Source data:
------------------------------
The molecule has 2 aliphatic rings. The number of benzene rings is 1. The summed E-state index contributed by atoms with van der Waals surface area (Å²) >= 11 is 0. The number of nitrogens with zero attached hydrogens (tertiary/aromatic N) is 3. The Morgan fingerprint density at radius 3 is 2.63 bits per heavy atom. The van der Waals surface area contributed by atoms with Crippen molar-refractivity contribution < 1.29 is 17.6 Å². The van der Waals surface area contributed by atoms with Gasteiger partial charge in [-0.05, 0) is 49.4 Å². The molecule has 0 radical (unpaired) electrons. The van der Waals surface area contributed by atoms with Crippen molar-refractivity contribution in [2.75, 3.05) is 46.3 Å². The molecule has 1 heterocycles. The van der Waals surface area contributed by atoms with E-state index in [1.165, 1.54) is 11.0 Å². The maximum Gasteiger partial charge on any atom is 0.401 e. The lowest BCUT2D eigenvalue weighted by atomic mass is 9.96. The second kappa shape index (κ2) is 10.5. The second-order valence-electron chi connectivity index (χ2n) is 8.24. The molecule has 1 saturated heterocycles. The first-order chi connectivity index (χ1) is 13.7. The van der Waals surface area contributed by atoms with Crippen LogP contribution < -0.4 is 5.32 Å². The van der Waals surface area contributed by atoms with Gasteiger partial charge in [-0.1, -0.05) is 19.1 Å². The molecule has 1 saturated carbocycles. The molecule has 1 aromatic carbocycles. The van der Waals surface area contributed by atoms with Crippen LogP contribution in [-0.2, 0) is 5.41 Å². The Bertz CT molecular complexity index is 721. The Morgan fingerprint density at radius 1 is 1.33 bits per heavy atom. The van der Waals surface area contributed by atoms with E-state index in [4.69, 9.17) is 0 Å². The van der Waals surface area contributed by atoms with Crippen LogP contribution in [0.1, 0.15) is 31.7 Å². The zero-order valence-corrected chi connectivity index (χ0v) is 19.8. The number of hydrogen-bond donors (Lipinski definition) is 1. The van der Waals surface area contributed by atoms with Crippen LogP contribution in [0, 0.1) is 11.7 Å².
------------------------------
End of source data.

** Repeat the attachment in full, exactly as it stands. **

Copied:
The molecule has 2 aliphatic rings. The number of benzene rings is 1. The summed E-state index contributed by atoms with van der Waals surface area (Å²) >= 11 is 0. The number of nitrogens with zero attached hydrogens (tertiary/aromatic N) is 3. The Morgan fingerprint density at radius 3 is 2.63 bits per heavy atom. The van der Waals surface area contributed by atoms with Crippen molar-refractivity contribution < 1.29 is 17.6 Å². The van der Waals surface area contributed by atoms with Gasteiger partial charge in [-0.05, 0) is 49.4 Å². The molecule has 0 radical (unpaired) electrons. The van der Waals surface area contributed by atoms with Crippen molar-refractivity contribution in [2.75, 3.05) is 46.3 Å². The molecule has 1 heterocycles. The van der Waals surface area contributed by atoms with E-state index in [1.165, 1.54) is 11.0 Å². The maximum Gasteiger partial charge on any atom is 0.401 e. The lowest BCUT2D eigenvalue weighted by atomic mass is 9.96. The second kappa shape index (κ2) is 10.5. The second-order valence-electron chi connectivity index (χ2n) is 8.24. The molecule has 1 saturated heterocycles. The first-order chi connectivity index (χ1) is 13.7. The van der Waals surface area contributed by atoms with Crippen LogP contribution < -0.4 is 5.32 Å². The van der Waals surface area contributed by atoms with Gasteiger partial charge in [-0.1, -0.05) is 19.1 Å². The molecule has 1 saturated carbocycles. The molecule has 1 aromatic carbocycles. The van der Waals surface area contributed by atoms with Crippen LogP contribution in [-0.2, 0) is 5.41 Å². The Bertz CT molecular complexity index is 721. The Morgan fingerprint density at radius 1 is 1.33 bits per heavy atom. The van der Waals surface area contributed by atoms with E-state index in [4.69, 9.17) is 0 Å². The van der Waals surface area contributed by atoms with Crippen LogP contribution in [0.1, 0.15) is 31.7 Å². The zero-order valence-corrected chi connectivity index (χ0v) is 19.8. The number of hydrogen-bond donors (Lipinski definition) is 1. The van der Waals surface area contributed by atoms with Crippen LogP contribution in [0, 0.1) is 11.7 Å².